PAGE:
The corn-husk-doll-induced tears didn’t work. I laughed aloud, right before I groaned. But that was before he was shown leering at two twin female servants — wait, didn’t his own brother catch him sodomizing a male servant in the basement or cellar or tunnel of the castle last week? Then, at the end of the show, he was shown, ostensibly nude, while the two nude girls pretended to have sex with him, while the Chamberlain himself was playing with the corn-husk doll.
I could not make this up. It’s just too ridiculous.
And this wasn’t even the main “conflict” of the episode. No, that was about some young Welsh girl who broke the nose off a statue of the Baron while it was being delivered to the castle, the penalty for which is death.
For breaking the nose off a statue, even if you did do it intentionally?
The faux Executioner has to pretend to torture her, with everyone and his brother giving him advice on how to extract information from her… Wait: isn’t this his job? Shouldn’t he already be well-versed and experienced in all the tricks and tools of his trade? Even though we know that he’s a faux, no one else does. Though some people do suspect.
So he tears out the girl’s index fingernail.
Now, that’s some bad torture.
Does it make her confess?
Does it upset the Baroness?
This causes Baroness, whom we learn is “daughter of a Welsh Lord” (I didn’t even know the English recognized things like that) who was married to the English Baron in an arranged, political alliance, figures out which village the girl comes from.
Didn’t she do that last week?
Then everybody heads out for village. Including the Baroness, ’cause, you know, that’s what these aristocratic women did back then when they had all these knights and fathers and brothers and other men to protect them.Baroness meets defiance from girl’s mother. Girl’s brother caves immediately. Faux Executioner promises to say the information came from some other village (you know, because everyone in Wales knows these guys are scouring the entire Welsh countryside, rather than just visiting a couple of villages that the Baroness has been helping them locate, first for the rebels in the premiere, then for the girl-who-broke-the-nose-off-the-statue in “Effigy/Ddewl”).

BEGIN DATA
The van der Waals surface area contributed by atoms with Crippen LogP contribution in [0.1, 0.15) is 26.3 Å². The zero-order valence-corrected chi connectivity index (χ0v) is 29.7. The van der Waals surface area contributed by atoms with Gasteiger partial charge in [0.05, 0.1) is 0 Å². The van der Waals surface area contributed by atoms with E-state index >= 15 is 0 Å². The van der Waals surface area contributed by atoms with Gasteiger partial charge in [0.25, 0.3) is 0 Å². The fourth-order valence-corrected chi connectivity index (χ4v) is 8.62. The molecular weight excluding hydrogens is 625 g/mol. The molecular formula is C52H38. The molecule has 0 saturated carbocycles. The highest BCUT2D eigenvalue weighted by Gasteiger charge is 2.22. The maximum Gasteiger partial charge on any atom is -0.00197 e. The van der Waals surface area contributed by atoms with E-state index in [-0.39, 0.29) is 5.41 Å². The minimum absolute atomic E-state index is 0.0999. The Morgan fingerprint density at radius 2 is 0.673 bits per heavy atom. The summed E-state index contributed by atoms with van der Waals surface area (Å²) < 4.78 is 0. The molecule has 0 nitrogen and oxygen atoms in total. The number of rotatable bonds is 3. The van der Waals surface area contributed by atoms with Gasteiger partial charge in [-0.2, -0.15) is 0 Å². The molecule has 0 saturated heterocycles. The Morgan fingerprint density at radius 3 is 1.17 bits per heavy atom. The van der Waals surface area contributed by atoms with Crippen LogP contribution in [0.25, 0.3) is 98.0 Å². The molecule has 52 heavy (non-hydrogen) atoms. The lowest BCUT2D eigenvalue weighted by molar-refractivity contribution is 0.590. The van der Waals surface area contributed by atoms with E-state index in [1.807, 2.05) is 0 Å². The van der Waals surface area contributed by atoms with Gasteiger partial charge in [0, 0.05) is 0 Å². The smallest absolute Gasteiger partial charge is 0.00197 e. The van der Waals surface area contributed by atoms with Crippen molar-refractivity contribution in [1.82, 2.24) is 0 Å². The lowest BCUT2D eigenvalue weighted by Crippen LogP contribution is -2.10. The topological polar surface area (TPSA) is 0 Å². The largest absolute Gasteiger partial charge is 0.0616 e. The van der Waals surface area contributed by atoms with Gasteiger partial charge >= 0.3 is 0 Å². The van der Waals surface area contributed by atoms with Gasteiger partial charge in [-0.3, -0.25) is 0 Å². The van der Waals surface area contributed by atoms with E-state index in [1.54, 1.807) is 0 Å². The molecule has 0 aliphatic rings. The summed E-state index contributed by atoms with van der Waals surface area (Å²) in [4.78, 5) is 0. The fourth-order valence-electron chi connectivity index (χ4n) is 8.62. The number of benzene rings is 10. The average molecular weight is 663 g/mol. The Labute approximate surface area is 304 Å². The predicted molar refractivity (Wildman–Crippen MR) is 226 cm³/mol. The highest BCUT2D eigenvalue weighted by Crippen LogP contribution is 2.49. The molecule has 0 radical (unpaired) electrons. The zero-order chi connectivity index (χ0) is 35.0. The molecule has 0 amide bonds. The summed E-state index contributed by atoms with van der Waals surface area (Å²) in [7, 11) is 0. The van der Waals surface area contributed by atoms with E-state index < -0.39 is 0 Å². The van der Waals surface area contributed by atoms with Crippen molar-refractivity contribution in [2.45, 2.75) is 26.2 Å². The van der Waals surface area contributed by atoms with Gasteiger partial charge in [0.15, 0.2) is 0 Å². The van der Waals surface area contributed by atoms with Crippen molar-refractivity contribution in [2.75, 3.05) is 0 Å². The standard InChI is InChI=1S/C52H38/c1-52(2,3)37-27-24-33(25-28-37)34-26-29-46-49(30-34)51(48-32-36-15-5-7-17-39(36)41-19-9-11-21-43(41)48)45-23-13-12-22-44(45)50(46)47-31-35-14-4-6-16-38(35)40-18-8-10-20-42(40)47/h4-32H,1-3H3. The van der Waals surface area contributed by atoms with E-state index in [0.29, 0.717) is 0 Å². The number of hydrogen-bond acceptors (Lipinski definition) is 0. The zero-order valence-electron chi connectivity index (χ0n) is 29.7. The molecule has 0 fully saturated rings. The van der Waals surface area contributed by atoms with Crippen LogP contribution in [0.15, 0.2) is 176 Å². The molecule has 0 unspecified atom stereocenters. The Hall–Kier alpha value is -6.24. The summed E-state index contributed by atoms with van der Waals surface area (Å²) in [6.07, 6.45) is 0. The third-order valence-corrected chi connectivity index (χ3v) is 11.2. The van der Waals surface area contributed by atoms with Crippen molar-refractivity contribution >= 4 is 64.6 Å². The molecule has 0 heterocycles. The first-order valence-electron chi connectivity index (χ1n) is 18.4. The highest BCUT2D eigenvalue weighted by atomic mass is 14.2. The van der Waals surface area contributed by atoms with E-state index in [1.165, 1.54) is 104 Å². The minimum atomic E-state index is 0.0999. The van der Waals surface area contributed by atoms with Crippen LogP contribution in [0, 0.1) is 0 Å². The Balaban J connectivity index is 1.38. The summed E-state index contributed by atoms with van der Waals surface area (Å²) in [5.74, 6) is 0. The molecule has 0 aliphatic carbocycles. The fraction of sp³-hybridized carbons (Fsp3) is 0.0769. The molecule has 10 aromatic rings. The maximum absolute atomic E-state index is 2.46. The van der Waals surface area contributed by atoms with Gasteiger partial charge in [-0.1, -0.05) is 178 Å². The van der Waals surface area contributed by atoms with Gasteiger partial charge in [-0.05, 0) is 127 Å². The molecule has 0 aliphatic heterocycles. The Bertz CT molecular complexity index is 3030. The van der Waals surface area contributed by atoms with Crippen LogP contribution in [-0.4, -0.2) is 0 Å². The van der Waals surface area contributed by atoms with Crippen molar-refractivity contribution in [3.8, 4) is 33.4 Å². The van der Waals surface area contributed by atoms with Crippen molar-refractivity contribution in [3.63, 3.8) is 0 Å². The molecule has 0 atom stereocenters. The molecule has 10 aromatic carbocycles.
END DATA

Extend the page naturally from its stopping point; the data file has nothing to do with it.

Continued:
Gratuitous sword-fight in woods in which priest shows great skill, causing faux Executioner to comment on his fighting abilities, which is foreshadowing, I guess, though that’s pretty literary for this show, for when the Baroness confronts the faux Executionerabout his skills as a swordsman. Despite his protests that it’s just his “job,” she tells him, “What I witnessed was refined swordsmanship.”Uh, oh… Now, he’s in trouble. Not only is he telling his faux wife to stop pretending that he’s her faux husband when they’re alone (they’re never alone: they got kids), and everyone in Wales is telling him how to do his torturing job, and the Chamberlain — when he’s not having sex with people of both genders or playing with corn-husk dolls — is already suspicious of his identity, now the Baroness is suspicious because an Official Executioner can actually handle a sword.
Faux Executioner: Do you show yourself to help me or haunt me?
Dead Wife’s Ghost: We are given that choice with every encounter, my love. You must decide.
Faux Executioner: I’m so sorry.
Dead Wife’s Ghost: I was brought to my end at the right time for the right reason.
Faux Executioner: How do I do this?
Dead Wife’s Ghost: When you stop looking for all that is wrong, Wilkin, you will see that what is right was just in your grasp.
Wilkin followed the Baroness’ orders and sliced off the girl’s nose.
A nose for a nose, as one critic wrote.
Or, a nose by any other name would smell as sweet…